Resolved, That the General Convention support existing efforts toward restorative justice by urging the Domestic and Foreign Missionary Society [the full name of The Episcopal Church] to identify and find creative ways to commend, support, and elevate the work of local peace-building and economic development initiatives, including those of the Episcopal Diocese of Jerusalem and the Middle East and grassroots organizations jointly led by Israelis and Palestinians…







Images Copyright 2015 by Katy Dickinson

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Lovely 15th Anniversary Train Ride: Amtrak (Salt Lake City – Emeryville)


John Plocher and I were married 15 years ago on 4 July 2000, so on our way back from two weeks at the Episcopal General Convention in Salt Lake City, Utah, we took the train. Amtrak’s California Zephyr goes across vast lovely spaces on its way west. John booked a Superliner Bedroom for our 15 hour trip. Of course, the train was running hours late (don’t get me started on why America’s basic infrastructure is so poorly supported) but we had planned for that. We boarded in Salt Lake City just as the day dawned and got into Emeryville, California, long after sunset. We saw plains and mountains, farms and ranches, towns and cities. Other trains passed us and we even went slowly through the vast Union Pacific Roseville Yard, so John got his fill of trains for once. It was a glorious day.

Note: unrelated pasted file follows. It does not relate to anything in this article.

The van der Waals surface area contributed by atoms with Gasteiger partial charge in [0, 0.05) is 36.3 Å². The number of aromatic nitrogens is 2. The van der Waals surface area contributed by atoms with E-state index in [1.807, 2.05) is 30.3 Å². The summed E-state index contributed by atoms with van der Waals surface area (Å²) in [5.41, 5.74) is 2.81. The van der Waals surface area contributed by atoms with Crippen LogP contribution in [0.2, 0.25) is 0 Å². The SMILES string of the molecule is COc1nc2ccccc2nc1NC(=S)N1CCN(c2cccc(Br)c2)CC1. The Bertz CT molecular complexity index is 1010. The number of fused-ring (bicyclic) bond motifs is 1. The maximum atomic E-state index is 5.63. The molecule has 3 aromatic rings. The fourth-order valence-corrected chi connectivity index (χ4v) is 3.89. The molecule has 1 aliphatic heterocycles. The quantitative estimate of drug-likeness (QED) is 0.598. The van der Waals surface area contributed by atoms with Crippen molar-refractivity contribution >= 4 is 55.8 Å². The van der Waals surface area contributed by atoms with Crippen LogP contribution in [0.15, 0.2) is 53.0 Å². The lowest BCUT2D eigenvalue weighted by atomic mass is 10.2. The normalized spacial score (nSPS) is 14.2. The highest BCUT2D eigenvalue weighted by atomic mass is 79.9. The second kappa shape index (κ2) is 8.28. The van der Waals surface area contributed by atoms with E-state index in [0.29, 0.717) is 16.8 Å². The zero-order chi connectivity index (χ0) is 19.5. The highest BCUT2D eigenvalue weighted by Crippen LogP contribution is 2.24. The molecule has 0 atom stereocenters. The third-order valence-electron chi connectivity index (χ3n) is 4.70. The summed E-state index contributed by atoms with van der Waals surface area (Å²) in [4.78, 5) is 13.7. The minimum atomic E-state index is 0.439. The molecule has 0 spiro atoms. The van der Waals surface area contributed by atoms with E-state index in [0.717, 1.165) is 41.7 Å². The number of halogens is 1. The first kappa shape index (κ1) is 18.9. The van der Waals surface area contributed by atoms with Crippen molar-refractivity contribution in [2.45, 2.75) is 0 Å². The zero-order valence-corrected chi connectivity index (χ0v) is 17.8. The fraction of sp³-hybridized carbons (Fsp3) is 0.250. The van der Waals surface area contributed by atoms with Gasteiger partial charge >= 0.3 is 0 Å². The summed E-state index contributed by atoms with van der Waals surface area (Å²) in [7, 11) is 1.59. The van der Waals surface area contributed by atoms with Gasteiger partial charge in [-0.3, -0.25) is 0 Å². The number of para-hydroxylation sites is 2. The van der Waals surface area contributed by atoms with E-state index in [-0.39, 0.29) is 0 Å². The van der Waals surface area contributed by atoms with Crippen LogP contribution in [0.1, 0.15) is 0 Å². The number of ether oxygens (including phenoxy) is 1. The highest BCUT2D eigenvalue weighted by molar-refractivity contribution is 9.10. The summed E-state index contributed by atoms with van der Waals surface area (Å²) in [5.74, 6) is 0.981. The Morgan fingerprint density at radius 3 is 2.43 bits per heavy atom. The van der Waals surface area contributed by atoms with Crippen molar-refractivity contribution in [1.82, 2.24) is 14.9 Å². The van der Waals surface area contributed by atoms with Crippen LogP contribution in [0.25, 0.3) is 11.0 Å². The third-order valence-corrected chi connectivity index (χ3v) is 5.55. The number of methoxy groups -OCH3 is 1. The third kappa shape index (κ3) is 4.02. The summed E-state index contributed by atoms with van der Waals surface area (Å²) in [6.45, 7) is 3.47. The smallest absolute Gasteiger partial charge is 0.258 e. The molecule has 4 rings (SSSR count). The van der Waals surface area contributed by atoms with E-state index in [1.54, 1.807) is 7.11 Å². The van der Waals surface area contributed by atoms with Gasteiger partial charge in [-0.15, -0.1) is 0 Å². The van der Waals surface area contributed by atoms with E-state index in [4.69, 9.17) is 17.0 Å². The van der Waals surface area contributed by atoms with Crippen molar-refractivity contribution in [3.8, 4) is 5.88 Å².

O beautiful for spacious skies,
For amber waves of grain,
For purple mountain majesties
Above the fruited plain!
America! America! God shed His grace on thee,
And crown thy good with brotherhood
From sea to shining sea!

O beautiful for pilgrim feet,
Whose stern impassion’d stress
A thoroughfare for freedom beat
Across the wilderness!
America! America! God mend thine ev’ry flaw,
Confirm thy soul in self-control,
Thy liberty in law!

“America the Beautiful” 1910 by Katharine Lee Bates































Images Copyright 2015 by Katy Dickinson